More Fun with Watermarks

There was an inquiry for full-page scans in case people want to help out with the analysis. I would be totally stoked if people were interested and wanted to get involve. The pages are scanned at 1200 dpi and thus they are very large. I store them in .TIF with .ZIP post-processing–I’m guessing you don’t want them compressed with a lossy algorithm like JPEG because you may end up spending most of your time dealing with compression artifacts. Hosting 100 megs of data on this site is out of my bandwidth reach, but fortunately, there’s bittorrent. This is my first time ever creating a torrent, but I’m hoping this file is all you’ll need to start downloading two partial-page scans in full color. Let me know if this is broken somehow.

For those of you who have Matlab, I had some luck playing around with a couple of image processing toolboxes and some Wavelet transforms using the haar basis. Below is a script that will generate the images you see at the bottom of this post:

RGB = imread('Image024.tif');
gray2 = 0.2989*RGB(:,:,1) + 0.5870*RGB(:,:,2) + 0.1140*RGB(:,:,3);

[thr,sorh,keepapp] = ddencmp('den','wv',gray2);
% De-noise image using global thresholding option.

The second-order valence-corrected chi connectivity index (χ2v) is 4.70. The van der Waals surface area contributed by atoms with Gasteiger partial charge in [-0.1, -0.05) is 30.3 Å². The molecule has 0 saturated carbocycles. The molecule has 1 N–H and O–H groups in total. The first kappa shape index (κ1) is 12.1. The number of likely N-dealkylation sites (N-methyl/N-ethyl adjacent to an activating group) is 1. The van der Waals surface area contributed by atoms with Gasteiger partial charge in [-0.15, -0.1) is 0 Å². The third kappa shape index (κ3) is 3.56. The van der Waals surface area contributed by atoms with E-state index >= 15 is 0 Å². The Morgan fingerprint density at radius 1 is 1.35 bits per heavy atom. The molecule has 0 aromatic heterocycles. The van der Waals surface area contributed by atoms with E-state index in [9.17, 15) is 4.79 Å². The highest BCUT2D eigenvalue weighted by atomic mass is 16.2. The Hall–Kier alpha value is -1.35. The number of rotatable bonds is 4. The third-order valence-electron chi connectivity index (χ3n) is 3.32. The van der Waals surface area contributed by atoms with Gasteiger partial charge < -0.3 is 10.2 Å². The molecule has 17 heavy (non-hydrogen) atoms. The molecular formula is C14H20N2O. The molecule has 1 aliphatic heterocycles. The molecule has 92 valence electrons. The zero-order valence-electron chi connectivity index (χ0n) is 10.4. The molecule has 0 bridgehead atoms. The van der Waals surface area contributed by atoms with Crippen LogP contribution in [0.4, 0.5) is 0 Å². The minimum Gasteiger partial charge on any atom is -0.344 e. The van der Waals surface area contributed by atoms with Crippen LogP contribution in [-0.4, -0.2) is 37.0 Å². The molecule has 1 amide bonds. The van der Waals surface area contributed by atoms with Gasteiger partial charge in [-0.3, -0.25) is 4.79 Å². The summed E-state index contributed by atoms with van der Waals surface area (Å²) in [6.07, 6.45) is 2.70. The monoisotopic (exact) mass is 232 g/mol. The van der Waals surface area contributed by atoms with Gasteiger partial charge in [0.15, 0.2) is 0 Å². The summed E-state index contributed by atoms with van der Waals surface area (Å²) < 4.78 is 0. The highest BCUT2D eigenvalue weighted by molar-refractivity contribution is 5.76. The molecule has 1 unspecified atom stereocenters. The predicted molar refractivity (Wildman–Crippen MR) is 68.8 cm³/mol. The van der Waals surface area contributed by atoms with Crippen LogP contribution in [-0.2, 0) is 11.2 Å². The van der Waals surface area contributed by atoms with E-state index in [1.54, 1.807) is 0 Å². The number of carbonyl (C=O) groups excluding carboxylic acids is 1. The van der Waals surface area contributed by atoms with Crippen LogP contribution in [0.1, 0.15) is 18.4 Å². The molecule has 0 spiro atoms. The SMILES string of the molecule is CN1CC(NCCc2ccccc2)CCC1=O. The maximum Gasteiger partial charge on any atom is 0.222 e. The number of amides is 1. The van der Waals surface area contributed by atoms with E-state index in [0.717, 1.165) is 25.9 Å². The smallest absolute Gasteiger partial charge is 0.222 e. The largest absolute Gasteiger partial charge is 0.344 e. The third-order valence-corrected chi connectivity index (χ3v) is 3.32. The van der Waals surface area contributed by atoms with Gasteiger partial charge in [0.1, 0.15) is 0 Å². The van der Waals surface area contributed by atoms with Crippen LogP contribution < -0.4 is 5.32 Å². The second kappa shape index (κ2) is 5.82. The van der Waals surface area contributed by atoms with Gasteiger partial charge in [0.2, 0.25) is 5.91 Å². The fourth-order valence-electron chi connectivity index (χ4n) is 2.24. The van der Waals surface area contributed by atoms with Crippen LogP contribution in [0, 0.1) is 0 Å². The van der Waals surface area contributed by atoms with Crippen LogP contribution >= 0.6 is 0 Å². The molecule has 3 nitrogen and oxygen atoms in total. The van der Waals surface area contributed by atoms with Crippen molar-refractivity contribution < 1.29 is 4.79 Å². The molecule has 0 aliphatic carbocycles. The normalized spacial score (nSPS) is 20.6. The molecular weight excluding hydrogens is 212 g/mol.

grayd = wdencmp('gbl',gray2,'sym4',2,thr,sorh,keepapp);

subplot(211), colormap(gray), imagesc(gray2)
subplot(212), colormap(gray), imagesc(grayd)

[C,S] = wavedec2(grayd, 2, 'haar');
cH2 = detcoef2('h',C,S,2);
cV2 = detcoef2('v',C,S,2);

The results aren’t stunning, but the dots are definitely getting close to a machine-recognizeable point. I’m thinking the next thing to do is to specify a gridding parameter on the image with a stride equivalent to the watermark code’s dot frequency. Then, break down the image into an array of pixels and do a pixel energy count or a small FFT to find high frequency content. These counts can then be thresholded to make a 1-0 decision. It’d be nice to automate this process, because I heard that the EFF has about 200 sample pages printed out.

Below are some results of the above script:

9 Responses to “More Fun with Watermarks”

  1. DC says:

    Details so far –

    The dots seem to be on a 36×36 pixel grid, Given that the scans are at 1200 DPI, that makes the dot grid 0.03 inches.

    The dot pattern seems to be 23 dots vertical, 18 dots horizontal, which is 414 bits of information.

    More to come soon – oh, and the pattern seems to be subtely different based on where it is on the page.

  2. bunnie says:

    Very interesting! thanks for sharing this information. curious that the watermark changes depending on where they are on the page. Do you think it could be due to problems with the scanning process?

    Let me know if there are any experiments you’d like to see run, such as printing successive pages on the same printer. I will try and use a pattern that contains more white space so that the prints contain more watermark data. thanks!

  3. DC says:

    Turns out that it seems to be errors in the scanning process, although they were placed exactly in the right places and the right shape to be dots.. Can’t be sure though. They only showed up in 2 of the several [partial] pattern instances that I looked at.